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“And what, monks, is that path, that way of attaining final Nibbana without clinging? It is this Noble Eightfold Path; that is, right view, right intention, right speech, right action, right livelihood, right effort, right concentration. This is the path, the way for the fading away of lust.”
~ The Buddha
SN 45:41-48

(source)

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Behavior with monastics


For many people, the monastics at Bhavana are the first monastics they ever meet.  Often people are nervous or uncomfortable.  No need for that here!  If you have never interacted with monastics before, things may seem a bit formal and stiff.  If you are accustomed to very formal monasteries, you may find us quite casual.  We hope that as you get to know us any discomfort will fade away.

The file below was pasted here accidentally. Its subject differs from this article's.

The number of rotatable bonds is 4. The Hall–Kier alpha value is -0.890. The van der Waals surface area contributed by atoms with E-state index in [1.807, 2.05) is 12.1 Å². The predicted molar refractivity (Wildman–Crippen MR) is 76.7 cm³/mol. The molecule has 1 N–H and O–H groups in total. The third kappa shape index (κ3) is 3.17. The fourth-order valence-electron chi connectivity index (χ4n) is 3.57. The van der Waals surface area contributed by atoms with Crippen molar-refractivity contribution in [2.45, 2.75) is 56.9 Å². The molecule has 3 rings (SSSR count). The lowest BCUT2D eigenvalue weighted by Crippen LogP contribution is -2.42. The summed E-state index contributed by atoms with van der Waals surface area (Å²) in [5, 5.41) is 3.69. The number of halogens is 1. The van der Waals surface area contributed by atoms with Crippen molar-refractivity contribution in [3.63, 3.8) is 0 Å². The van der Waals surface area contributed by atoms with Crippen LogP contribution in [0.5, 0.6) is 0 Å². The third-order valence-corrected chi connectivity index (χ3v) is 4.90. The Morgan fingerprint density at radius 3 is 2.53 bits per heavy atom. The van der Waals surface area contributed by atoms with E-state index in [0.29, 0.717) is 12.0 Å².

The Buddha wanted his nuns and monks to be able to interact with lay people to share the teachings. He also wanted them to be separate from worldly affairs so they could focus their energy on spiritual practice.  For that reason the Buddha laid down rules of behavior for monastics.  These rules permit interaction, while at the same time discouraging intimacy.

So for example, the rules for Theravada monks and nuns requires that they do not touch members of the opposite sex.  Therefore, you can greet them by holding your palms together in the praying position instead of shaking their hands.

People often ask how to address monastics.  Address fully ordained monks as “Bhante” (pronounced BON-te), and nuns as “Ayya” (pronounced I-ya), novice monks as “Samanera” (pronounced sa-ma-NAIR-ra) and novice nuns as “Samaneri” (sa-ma-NAIR-ree). These translate roughly as Venerable Sir, Venerable Madam, and novice.

General rules of politeness will probably cover anything else.  If you have questions once you are here, please ask.

Updated: Jun 21, 2016

You may be interested in the following article on Access to Insight:

The Bhikkhus’ Rules: A Guide for Laypeople

These rules permit interaction, while at the same time discouraging intimacy.